He went into all the region around the Jordan, proclaiming a baptism of repentance for the forgiveness of sins. Luke 3:3
When the cat jumps on me at 1AM and wakes me up, I sometimes have a hard time falling back to sleep again. Not because I had too much coffee the day before, but because all of a sudden my brain wants to attend to the list of things that I did that I shouldn’t have done. Or the list of things that I should have done, but didn’t do. Or the things that I said that came out all wrong.
Sometimes those things are from the day before, but other times the list appears from my decades gone by.
I lay there in some semi-conscious dream state and wallow in feelings of guilt, shame, and anger with myself.
It’s not a particularly popular thing to admit that you’re wrong, or have done something wrong. The all-too-typical responses are to minimize (“I’m sorry you feel that way.”), to deflect (“Well, what about when you did the same thing?”), or to lie (“I don’t know what you’re talking about, I never did that.”)
And then there’s the ways we try and hide our faults and problems from ourselves. But, the problem is that we can’t hide from ourselves. The truth will end up surfacing on some restless night long before the sun rises.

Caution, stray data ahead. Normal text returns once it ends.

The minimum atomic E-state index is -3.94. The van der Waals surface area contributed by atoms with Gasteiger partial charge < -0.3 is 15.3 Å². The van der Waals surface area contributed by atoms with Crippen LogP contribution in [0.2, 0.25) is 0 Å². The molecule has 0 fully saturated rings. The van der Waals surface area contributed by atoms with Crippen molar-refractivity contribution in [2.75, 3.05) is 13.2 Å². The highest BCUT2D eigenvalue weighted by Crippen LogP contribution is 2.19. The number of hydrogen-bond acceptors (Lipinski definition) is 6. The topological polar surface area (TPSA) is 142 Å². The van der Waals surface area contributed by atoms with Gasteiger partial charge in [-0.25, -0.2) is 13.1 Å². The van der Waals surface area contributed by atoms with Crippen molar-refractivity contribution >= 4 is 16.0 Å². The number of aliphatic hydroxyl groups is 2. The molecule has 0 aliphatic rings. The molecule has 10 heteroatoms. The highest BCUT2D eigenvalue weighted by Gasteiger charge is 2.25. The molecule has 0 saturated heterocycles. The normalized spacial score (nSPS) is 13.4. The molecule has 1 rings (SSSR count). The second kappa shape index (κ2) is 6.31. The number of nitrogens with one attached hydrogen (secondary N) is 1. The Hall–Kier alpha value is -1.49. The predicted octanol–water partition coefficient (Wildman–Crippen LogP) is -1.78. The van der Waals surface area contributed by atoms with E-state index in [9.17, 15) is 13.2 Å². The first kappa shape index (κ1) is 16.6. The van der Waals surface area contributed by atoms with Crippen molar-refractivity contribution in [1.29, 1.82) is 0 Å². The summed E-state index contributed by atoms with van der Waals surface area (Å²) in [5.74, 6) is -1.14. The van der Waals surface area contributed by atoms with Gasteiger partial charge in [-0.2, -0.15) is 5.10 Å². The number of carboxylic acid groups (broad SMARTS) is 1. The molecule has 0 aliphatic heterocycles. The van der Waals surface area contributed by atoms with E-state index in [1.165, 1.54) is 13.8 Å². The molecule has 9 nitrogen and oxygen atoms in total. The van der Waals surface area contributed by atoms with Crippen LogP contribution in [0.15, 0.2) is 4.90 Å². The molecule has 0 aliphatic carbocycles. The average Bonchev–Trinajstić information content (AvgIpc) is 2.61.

The baptism that John the Baptist proclaimed was a baptism of repentance. That word has gotten an ugly reputation, as if we think that feeling shame and guilt is a prerequisite. But, that’s not what repentance is. Repentance has nothing to do with lying in bed obsessing over things done and gone.
Repentance is about changing how we live in response to how we’ve lived. It’s a turning away from things that keep us from God, or that keep us from being the kind of people who God wants us to be (and, quite frankly, how WE want us to be), and a turning towards a new way of living that is more honest, kind, loving, and present.
Repentance is about turning toward the things that are beautiful—the things that show up in our daydreams, not our nightmares.
This is the baptism that John proclaims. And it’s the kind of living—the kind of turning—that makes for a life that is well lived with God by our side.
And where we sleep soundly all though the night.